When it comes to the issue of divine sovereignty and human responsibility, historically Christians of all stripes have differed and often very passionately.  The issue of how these two biblical truths interact can be very puzzling.  Generally one aspect of the issue is emphasized over the other (i.e., divine sovereignty vs. human free choice) and when this occurs, biblical passages usually end up contradicting the position(s) held.

This issue is particularly vexing for the thinking person who wants to faithfully make sense out of scriptural texts and get to know God more intimately.  Consider the life of Israel’s King Ahab which says:

“Surely there was none like Ahab who sold himself to do evil in the sight of the LORD…acted abominably in following idols according to all the Amonites had done…” (vv.25-26)

Nevertheless, he experienced a measure of Gods’ grace because he decided to humble himself before the LORD (vv.27-29).  God promised to eradicate Ahab’s name from the earth because he made Israel sin (21:19-22) and provoked the LORD through his idolatry.  The point is that Ahab put on sackcloth and ashes (a mark of repentance and humility) before the LORD.  God’s response to this:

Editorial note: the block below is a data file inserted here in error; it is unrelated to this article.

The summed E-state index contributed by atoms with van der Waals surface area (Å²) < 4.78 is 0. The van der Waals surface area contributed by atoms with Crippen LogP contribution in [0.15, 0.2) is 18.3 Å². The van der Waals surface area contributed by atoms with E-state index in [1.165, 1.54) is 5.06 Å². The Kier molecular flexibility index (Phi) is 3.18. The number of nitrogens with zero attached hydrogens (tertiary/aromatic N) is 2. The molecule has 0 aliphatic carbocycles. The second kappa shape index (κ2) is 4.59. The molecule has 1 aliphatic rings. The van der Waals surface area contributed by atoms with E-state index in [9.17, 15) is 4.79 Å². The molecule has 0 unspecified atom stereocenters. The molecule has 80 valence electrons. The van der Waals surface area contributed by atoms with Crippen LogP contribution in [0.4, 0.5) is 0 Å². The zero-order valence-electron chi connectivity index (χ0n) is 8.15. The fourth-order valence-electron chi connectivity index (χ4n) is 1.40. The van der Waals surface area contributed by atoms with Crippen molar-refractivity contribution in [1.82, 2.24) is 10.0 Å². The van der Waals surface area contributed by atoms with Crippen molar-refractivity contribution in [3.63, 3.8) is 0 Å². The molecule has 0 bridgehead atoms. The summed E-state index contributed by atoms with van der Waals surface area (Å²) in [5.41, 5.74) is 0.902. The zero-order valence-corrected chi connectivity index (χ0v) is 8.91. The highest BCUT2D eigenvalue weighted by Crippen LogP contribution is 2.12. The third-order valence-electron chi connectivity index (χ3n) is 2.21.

“Do you see how Ahab has humbled himself before Me?  Because he has…I will not bring the evil in his days, but I will bring the evil upon his house in his son’s days.” (21:29)  

Even this wicked king received mercy from the LORD because of his choice to humble himself.  His decision was significant indeed and God responded to this image bearer with kindness.

While our choices matter, God is nonetheless absolutely sovereign and in the wise council of the Trinity there’s always much more happening than we can immediately recognize.  Much like a play where the focus is on the main character, it’s usually the less obvious character(s) which gives the lead role a nuanced landscape of color, depth, breadth, length and height in order to make the story come alive.  So it is with the story of Ahab and even in our own.  The choices we make effect and affect not just the main character but a string of individuals in the grand scheme of things.  Of this I am often not aware.


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